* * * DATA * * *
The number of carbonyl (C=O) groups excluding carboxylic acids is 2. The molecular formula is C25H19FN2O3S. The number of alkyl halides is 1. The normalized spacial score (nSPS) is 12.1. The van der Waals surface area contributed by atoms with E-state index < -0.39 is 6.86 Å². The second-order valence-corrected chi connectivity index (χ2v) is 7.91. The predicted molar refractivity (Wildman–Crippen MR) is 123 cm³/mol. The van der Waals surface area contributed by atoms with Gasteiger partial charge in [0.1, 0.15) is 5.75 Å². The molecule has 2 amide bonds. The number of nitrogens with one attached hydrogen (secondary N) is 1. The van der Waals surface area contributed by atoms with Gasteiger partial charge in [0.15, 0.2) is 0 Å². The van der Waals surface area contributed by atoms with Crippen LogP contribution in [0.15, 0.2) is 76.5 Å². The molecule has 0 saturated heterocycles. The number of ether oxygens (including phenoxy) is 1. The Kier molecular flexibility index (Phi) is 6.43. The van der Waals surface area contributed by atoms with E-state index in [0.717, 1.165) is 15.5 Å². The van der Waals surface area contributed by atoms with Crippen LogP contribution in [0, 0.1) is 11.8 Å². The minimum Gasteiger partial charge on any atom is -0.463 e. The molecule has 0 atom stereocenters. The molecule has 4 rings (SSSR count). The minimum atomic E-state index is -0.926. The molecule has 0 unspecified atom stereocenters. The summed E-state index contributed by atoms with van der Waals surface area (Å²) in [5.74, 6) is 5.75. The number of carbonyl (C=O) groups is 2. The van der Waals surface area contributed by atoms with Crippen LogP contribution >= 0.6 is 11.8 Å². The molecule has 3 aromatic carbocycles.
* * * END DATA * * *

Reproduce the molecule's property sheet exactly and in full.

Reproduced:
The number of carbonyl (C=O) groups excluding carboxylic acids is 2. The molecular formula is C25H19FN2O3S. The number of alkyl halides is 1. The normalized spacial score (nSPS) is 12.1. The van der Waals surface area contributed by atoms with E-state index < -0.39 is 6.86 Å². The second-order valence-corrected chi connectivity index (χ2v) is 7.91. The predicted molar refractivity (Wildman–Crippen MR) is 123 cm³/mol. The van der Waals surface area contributed by atoms with Gasteiger partial charge in [0.1, 0.15) is 5.75 Å². The molecule has 2 amide bonds. The number of nitrogens with one attached hydrogen (secondary N) is 1. The van der Waals surface area contributed by atoms with Gasteiger partial charge in [0.15, 0.2) is 0 Å². The van der Waals surface area contributed by atoms with Crippen LogP contribution in [0.15, 0.2) is 76.5 Å². The molecule has 0 saturated heterocycles. The number of ether oxygens (including phenoxy) is 1. The Kier molecular flexibility index (Phi) is 6.43. The van der Waals surface area contributed by atoms with E-state index in [0.717, 1.165) is 15.5 Å². The van der Waals surface area contributed by atoms with Crippen LogP contribution in [0, 0.1) is 11.8 Å². The minimum Gasteiger partial charge on any atom is -0.463 e. The molecule has 0 atom stereocenters. The molecule has 4 rings (SSSR count). The minimum atomic E-state index is -0.926. The molecule has 0 unspecified atom stereocenters. The summed E-state index contributed by atoms with van der Waals surface area (Å²) in [5.74, 6) is 5.75. The number of carbonyl (C=O) groups is 2. The van der Waals surface area contributed by atoms with Crippen LogP contribution >= 0.6 is 11.8 Å². The molecule has 3 aromatic carbocycles.